The U.S. House of Representatives has passed the “Save Local Business Act” (H.R. 3441), which would add a new, narrow definition of “employer” to the National Labor Relations Act (and the Fair Labor Standards Act) and which clarifies the definition of joint employment under both federal statutes.

H.R. 3441 provides that two or more employers only may be considered joint employers if:

[S]uch person directly, actually, and immediately, and not in a limited and routine manner, exercises significant control over essential terms and conditions of employment, such as hiring employees, discharging employees, determining individual employee rates of pay and benefits, day-to-day supervision of employees, assigning individual work schedules, positions, and tasks, or administering employee discipline.

(H.R. 3441 also amends the FLSA to incorporate the NLRA’s definition of joint employment by reference.)

H.R. 3441 garnered support from eight Democratic leaders who broke with party lines. H.R. 3441 may encounter difficulty in the U.S. Senate, despite the optimism of Rep. Bradley Byrne (R-Ala.), H.R. 3441’s primary sponsor. Byrne announced that “[t]his is a bipartisan bill and we are dead serious about not just passing it through the House but getting it over to the Senate and getting 60 votes to pass it on the floor of the Senate and send it to the president, who we know will sign it.”

H.R. 3441 is the second legislative effort to roll back the new joint employer scheme announced by the NLRB in Browning-Ferris Industries of California, Inc. v. NLRB, 362 NLRB No. 186 (Aug. 27, 2015). The first, “The Protecting Local Business Opportunity Act” (H.R. 3459/S.2686), was introduced approximately one month after the NLRB decision was issued. While that bill failed to gain majority support in either the House or Senate, H.R. 3441 contains nearly identical proposed amendments to the NLRA.

Prior to the issuance of Browning-Ferris, the NLRB determined whether two separate entities should be considered joint employers by analyzing whether the entities co-determined the essential terms and conditions of employment. TLI, Inc. 271 NLRB 798, 99 (1984). Essential terms and conditions of employment were hiring, firing, discipline, supervision, and direction of employees, and entities’ control over these matters had to be “actual, direct and immediate.” Under these conditions, the NLRB rarely found joint employment. Then came Browning-Ferris.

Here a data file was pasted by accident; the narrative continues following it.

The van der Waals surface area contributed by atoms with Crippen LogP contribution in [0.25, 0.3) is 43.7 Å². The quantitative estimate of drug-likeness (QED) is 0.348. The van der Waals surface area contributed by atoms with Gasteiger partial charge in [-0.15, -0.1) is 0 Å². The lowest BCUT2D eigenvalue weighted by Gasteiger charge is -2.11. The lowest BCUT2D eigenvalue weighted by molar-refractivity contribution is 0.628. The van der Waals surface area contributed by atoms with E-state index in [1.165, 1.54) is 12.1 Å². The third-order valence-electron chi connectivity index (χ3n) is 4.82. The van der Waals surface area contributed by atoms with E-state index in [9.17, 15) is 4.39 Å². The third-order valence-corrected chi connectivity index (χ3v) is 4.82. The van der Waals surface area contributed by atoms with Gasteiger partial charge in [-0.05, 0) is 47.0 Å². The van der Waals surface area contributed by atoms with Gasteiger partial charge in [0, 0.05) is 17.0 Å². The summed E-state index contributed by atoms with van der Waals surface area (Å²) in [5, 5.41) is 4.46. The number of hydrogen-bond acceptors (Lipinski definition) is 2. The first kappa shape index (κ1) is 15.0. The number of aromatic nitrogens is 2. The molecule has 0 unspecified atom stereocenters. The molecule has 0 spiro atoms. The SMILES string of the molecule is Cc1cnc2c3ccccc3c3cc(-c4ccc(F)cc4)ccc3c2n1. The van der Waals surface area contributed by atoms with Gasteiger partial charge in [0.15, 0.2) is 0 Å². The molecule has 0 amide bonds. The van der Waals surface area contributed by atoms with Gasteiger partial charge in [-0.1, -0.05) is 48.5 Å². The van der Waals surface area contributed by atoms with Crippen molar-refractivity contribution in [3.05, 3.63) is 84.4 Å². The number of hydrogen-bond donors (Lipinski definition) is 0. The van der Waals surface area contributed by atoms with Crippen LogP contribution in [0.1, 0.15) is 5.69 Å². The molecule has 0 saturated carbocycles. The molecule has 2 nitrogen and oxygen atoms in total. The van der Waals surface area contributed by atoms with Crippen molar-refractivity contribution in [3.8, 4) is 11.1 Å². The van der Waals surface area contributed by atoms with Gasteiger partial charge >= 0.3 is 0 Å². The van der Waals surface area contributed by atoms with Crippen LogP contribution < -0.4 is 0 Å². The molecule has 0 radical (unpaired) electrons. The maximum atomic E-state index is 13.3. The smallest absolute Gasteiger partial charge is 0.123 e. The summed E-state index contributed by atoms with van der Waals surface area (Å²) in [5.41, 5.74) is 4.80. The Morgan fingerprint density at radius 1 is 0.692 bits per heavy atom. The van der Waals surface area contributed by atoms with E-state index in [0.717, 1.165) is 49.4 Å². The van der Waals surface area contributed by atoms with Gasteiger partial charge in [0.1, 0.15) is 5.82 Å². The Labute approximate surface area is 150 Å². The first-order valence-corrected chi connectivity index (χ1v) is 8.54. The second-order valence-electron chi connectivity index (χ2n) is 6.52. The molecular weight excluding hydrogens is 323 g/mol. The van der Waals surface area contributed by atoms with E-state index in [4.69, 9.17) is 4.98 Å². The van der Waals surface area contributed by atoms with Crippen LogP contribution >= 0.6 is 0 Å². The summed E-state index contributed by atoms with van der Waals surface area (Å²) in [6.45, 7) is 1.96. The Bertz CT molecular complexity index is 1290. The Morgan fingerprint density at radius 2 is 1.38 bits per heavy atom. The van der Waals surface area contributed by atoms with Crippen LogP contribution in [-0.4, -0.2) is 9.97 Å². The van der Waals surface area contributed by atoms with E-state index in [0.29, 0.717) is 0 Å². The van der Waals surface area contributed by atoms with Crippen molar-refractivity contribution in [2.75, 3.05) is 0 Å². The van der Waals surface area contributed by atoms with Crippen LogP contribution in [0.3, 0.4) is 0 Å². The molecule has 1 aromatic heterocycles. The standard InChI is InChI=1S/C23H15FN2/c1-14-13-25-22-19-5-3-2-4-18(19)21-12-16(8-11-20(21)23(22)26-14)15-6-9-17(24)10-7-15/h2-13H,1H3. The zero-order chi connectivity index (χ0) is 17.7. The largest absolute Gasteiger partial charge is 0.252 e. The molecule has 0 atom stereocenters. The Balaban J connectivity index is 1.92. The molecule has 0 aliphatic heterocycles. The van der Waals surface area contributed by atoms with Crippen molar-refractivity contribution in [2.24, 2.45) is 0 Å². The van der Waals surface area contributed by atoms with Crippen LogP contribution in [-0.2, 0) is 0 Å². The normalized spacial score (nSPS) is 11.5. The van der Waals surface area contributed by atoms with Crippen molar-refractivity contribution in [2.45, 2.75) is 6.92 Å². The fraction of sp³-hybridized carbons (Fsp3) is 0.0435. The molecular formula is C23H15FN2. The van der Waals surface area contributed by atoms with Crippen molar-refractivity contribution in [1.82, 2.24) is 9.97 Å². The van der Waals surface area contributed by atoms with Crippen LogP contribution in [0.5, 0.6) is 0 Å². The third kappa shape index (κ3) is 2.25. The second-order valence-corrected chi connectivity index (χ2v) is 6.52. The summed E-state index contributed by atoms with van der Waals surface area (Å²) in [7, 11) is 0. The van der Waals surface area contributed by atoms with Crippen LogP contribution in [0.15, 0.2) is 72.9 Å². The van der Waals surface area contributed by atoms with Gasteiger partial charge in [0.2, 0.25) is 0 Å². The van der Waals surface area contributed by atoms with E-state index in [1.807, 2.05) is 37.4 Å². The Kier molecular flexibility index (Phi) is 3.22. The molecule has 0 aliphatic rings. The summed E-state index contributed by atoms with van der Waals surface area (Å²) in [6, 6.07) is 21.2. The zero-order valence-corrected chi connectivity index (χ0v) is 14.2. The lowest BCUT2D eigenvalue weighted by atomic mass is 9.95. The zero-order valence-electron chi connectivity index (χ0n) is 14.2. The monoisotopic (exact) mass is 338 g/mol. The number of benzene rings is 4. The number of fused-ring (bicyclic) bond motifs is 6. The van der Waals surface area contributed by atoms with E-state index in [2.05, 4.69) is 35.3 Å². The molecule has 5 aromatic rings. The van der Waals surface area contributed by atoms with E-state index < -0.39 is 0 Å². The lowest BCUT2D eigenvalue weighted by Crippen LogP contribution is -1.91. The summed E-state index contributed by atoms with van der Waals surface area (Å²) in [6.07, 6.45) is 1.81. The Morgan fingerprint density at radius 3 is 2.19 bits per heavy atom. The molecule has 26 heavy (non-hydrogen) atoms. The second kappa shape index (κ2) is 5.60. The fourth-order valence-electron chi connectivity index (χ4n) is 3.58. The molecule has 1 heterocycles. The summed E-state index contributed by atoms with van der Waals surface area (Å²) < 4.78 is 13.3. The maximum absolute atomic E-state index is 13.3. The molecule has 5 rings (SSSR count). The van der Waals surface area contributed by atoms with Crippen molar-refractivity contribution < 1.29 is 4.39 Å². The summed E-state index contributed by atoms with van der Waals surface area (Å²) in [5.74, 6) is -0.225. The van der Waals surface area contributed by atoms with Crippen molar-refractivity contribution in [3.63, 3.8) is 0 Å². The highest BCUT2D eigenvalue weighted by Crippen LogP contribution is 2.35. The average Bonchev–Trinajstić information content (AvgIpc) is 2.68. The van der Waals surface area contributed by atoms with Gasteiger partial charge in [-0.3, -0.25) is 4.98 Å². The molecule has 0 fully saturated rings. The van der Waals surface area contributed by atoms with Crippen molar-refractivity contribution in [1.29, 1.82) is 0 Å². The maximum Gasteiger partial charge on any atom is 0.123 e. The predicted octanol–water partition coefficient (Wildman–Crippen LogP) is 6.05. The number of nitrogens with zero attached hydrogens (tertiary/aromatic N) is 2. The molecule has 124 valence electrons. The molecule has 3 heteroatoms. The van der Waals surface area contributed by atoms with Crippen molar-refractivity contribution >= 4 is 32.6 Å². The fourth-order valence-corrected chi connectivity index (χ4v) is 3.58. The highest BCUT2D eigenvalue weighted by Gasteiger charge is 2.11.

In Browning-Ferris, the NLRB radically overturned a joint employer standard of more than 30 years. Under the new standard, two or more entities could be considered joint employers if (1) there is a common-law employment relationship with the employees in question and (2) the putative joint employer possesses sufficient control over employees’ essential terms and conditions of employment to permit meaningful collective bargaining. Significantly, the right to control, even if it is never exercised, constitutes evidence of joint employment.

Browning-Ferris has sought review of the NLRB’s decision in the D.C. Circuit. Oral arguments were heard on March 9, 2017, and a decision is expected soon.

It is unlikely H.R. 3441 will garner enough Democratic support to pass in the Senate. Nevertheless, H.R. 3441 signals keen Congressional interest in rolling back (or attempting to roll back) a standard that was put in place under the Obama Administration. Even if the bill does not become law, employers can take heart from the fact that, when and if presented with an appropriate case, the newly constituted, pro-business NLRB may overturn Browning-Ferris and return to the TLI standard.

We will continue to monitor developments on the joint employer front.